Wednesday, February 1, 2012

From the Porpentine Archives: In Which My 20-Year-Old Self is Anxious About Grad School

We're doing job and grad school applications in Advanced Comp, so I was just having a look through my applying-to-grad-school notebook from college and trying to get back into the headspace of someone struggling to write a statement of purpose. Well, apparently my approach to writing such a statement was to get drunk a lot and ramble at great length about my personal life in a little black notebook, which probably isn't a tip that I'm going to pass along to my class. But I came across the following List Of Anxieties, which I thought was amusing.

Questions so stupid that I don't dare ask my professors

1) How do you pronounce "prolegomena"? What's the difference between one and an introduction?

2) How important are clothes, styling gel, etc. for females in the academic world? Is it just me, or do a lot of young female profs dress to intimidate? (I could never, ever, in a million years look so polished; it's not my style. Will this matter?)

3) Do admissions committees really expect applicants to have developed specific research interests? How is this possible when you usually spend a couple of years figuring out what you want to study and a third getting your bearings? If you can't tell them specifics and you don't want to lie, what else can you say in a personal statement? (So far, we've established that they don't want to hear about your love of [field of study], your unrelated extracurricular activities, or your personal life unless you've overcome major hardships, which I haven't.)

4) Will there be a lot of boring, snotty people whose idea of good conversation is making everyone else (ok, specifically, me) feel like an idiot? What about uptight individuals who discuss Anselm's Proslogion at breakfast and still worry that they're not good enough to pass all their classes?

5) Is the [Beloved Alma Mater] English department a) really, really easy; b) out of touch and 30 years behind the times; and / or c) so stunningly good I'll be spoiled for anything else? At different times I have suspected all of the above.

6) Must applications be typed? Who the hell has a typewriter nowadays?

7) If they want to interview me, do I have to say yes? What would be the best excuse?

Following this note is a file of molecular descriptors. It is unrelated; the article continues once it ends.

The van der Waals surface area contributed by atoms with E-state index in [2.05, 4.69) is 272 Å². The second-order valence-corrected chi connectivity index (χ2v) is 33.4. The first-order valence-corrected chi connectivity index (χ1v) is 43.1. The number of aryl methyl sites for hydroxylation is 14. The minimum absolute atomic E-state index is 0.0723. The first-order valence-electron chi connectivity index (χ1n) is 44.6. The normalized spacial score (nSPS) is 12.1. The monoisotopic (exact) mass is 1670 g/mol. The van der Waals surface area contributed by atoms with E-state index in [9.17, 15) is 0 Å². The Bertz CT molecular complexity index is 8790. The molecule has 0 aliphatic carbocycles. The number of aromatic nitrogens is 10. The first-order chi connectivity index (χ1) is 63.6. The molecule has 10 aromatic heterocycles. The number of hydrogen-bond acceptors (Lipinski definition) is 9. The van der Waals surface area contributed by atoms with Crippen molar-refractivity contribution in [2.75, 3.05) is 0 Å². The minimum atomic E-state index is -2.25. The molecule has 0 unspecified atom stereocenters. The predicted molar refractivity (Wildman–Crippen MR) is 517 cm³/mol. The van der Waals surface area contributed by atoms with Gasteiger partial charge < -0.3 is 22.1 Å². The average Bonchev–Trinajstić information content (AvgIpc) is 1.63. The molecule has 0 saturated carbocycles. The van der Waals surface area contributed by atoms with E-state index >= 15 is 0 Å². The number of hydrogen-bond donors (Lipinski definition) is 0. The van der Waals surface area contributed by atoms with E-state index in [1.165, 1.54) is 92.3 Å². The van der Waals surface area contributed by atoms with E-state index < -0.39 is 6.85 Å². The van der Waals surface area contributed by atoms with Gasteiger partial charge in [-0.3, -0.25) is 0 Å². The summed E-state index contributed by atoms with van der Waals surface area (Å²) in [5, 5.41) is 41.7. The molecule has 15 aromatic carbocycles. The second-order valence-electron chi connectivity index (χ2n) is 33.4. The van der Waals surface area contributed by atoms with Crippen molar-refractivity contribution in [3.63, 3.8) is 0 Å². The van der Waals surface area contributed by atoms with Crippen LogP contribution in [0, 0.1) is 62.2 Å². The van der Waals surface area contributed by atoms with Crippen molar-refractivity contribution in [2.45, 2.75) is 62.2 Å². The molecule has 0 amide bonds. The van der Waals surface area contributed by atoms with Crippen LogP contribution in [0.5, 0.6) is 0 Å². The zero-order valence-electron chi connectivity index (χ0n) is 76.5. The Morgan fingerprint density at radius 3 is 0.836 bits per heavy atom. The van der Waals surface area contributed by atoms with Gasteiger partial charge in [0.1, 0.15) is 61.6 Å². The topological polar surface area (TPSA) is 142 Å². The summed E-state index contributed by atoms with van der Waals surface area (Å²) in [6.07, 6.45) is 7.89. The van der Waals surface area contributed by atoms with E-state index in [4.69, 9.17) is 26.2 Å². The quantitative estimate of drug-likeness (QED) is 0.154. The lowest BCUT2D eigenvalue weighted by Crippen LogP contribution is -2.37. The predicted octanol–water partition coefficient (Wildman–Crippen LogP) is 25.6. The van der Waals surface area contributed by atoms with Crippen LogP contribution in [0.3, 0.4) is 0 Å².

(In case anybody's wondering, the correct answers are: 1) Hell if I know; 2) They probably do matter, but you'll get by without them; 3) No, they don't, and in a couple of months you will get a summer tutoring job that will enable you to write a kick-ass personal statement, so don't worry about that. Oh, and you don't actually want to be a medievalist, so any research interests you make up now will be moot; 4) No, there will be really cool people who give good parties, and you will like them a lot; 5) None of the above; 6) No, your mother has given you a complex about your handwriting. Filling them in by hand will be fine; 7) YES, for God's sake, YES.)


heu mihi said...

I wrote the final version of my personal statement drunk on G&T's. Wish I had a copy of it, but it's lost to the ages; all I know is that I had some kind of rambling comparison between walking pilgrimage and reading, or something. But hell, it got me into (or, probably more accurately, didn't keep me from getting into) a program that I now know most likely should've been out of my reach.

Fretful Porpentine said...

Mine was about finding my feet as a teacher while working at a very weird and exploitative tutoring center and reading Latin in my spare time. It had nothing whatsoever to do with my research interests because I hadn't the foggiest clue what they were, or what research even was, but apparently it worked anyway.

ntbw said...

Wow--I expect I am a good bit older, but I do not have any recollection of what I said in my grad school statement of purpose. I do, weirdly, very well recall my undergrad admission essay, which, if I do say do myself, was really cool. It was about discovering my love for organic chemistry (which I still find fascinating) even though I wanted to be an English major.

Bardiac said...

I was SO naive about how other schools worked and how grad stuff worked when I was applying. SO naive!

These are great concerns :)